• The genetic disease predisposition to AS is polygenic; i.e., there are many genes involved, not just HLA-B27. The search is now on for these additional genes and also for the trigger factor(s) (as yet undetermined) that start(s) the disease process. There may be an associated presence of psoriasis, chronic inflammatory bowel disease (ulcerative colotis and Crohn’s disease) and Reiter’s syndrome/reactive arthritis in some patients.
  • There is no cure as yet, but the patient’s back pain and stiffness usually show good symptomatic response to non-steroidal anti-inflammatory drugs (such as diclofenac, naproxen, ibuprofen, etc.) and a regular life-long appropriate physical exercise program. TNF-α inhibitors (such as etanercept (Enbrel®), infliximab (Remicade®), adalimumab (Humira®) and golimumab (Simponi®) have remarkably transformed the management for those patients who do not respond to (or tolerate) conventional therapies.  
  • While the course of AS is quite variable, most patients do well and continue to live normal and productive lives. However, some need to modify their lifestyle and work environment, or change their job (e.g., heavy manual worker doing frequent or prolonged bending and lifting may have to consider an alternative job).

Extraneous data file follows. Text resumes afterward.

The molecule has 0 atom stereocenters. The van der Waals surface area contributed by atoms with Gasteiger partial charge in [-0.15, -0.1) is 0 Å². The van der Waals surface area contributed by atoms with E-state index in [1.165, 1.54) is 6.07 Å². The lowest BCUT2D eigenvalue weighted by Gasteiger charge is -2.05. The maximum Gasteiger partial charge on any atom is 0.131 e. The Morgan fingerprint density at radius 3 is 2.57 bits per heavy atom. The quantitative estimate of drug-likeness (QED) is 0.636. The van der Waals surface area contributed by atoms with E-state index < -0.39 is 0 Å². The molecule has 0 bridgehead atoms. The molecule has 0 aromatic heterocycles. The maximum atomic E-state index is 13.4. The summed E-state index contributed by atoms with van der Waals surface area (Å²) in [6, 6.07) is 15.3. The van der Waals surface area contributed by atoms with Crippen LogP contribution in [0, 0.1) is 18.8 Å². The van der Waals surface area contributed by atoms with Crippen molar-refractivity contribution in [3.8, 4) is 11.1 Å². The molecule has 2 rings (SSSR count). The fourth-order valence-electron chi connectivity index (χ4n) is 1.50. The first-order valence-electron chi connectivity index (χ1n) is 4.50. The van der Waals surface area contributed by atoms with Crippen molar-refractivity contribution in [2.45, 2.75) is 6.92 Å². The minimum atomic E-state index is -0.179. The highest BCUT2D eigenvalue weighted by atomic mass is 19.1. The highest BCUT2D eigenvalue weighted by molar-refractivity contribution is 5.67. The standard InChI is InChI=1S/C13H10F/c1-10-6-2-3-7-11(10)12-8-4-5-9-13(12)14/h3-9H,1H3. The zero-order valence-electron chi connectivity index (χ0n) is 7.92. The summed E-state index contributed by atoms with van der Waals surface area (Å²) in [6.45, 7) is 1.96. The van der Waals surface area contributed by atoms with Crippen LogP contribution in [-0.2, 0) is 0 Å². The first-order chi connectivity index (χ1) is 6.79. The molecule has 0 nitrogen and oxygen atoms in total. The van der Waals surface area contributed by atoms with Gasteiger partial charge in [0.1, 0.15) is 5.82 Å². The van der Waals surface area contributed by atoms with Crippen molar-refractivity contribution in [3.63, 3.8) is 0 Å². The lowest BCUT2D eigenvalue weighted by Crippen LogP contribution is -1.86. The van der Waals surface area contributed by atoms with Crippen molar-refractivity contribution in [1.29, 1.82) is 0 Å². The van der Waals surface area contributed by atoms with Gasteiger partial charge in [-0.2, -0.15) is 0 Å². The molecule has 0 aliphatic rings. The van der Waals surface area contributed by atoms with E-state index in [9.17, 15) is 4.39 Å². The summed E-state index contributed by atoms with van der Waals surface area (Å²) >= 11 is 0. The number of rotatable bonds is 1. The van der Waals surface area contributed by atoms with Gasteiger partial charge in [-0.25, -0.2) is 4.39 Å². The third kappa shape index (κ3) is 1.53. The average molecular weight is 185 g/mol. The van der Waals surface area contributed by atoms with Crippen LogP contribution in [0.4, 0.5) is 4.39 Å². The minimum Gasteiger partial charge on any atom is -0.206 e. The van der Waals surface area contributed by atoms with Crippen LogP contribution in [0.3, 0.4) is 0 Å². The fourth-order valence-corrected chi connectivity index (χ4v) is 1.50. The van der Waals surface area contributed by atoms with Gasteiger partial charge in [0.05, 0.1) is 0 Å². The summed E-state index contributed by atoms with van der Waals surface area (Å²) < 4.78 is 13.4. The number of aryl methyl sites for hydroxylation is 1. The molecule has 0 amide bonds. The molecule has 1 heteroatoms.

Excerpted from:    Ankylosing Spondyitis: the Facts                 Ankylosing Spondylitis


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Diagnosis, classification, and progression of ankylosing spondylitis

Areas of Inflammation in Ankylosing Spondylitis
For Health Professionals
  • AS and related SpA have a predilection for inflammation at sites where the tendons and ligaments attach to the bones (enthesitis), especially in the sacroiliac joints and the spinal column. The symptoms usually start during late teens or early twenties (rarely after age 45), and is 2 to 3 times more common in males.
  • The presenting clinical manifestations of these diseases can be very wide-ranging, and thus a variety of health care professionals (from primary care physicians, ophthalmologists and dermatologists to rheumatologists and other medical and surgical specialists) see such patients. There is generally good symptomatic relief from back pain with adequate (anti-inflammatory) dose of NSAIDs.
  • The other clinical features of AS and related SpA may include asymmetric arthritis (that more often affects lower extremities) or inflammation of some of the extra-articular structures such as the eye (iritis), the skin (psoriasis) and the gut (Crohn's disease and ulcerative colitis). 
  • Unfortunately, most patients with AS are either diagnosed late or are inadequately treated (and some are never diagnosed). The current mean delay in the diagnosis of AS ranges from 5 to 10 years. Earlier diagnosis and treatment can better mitigate the severity of the disease, and make a meaningful difference for patient care and quality of life.
  • With the availability of newer highly effective treatments with TNF-blockers, and better methods of musculoskeletal imaging (such as MRI), there is an urgent need to improve early diagnosis and reduce any inappropriate delay in obtaining effective treatment.

Excerpted from:    Ankylosing Spondylitis                      Ankylosing Spondyitis: the Facts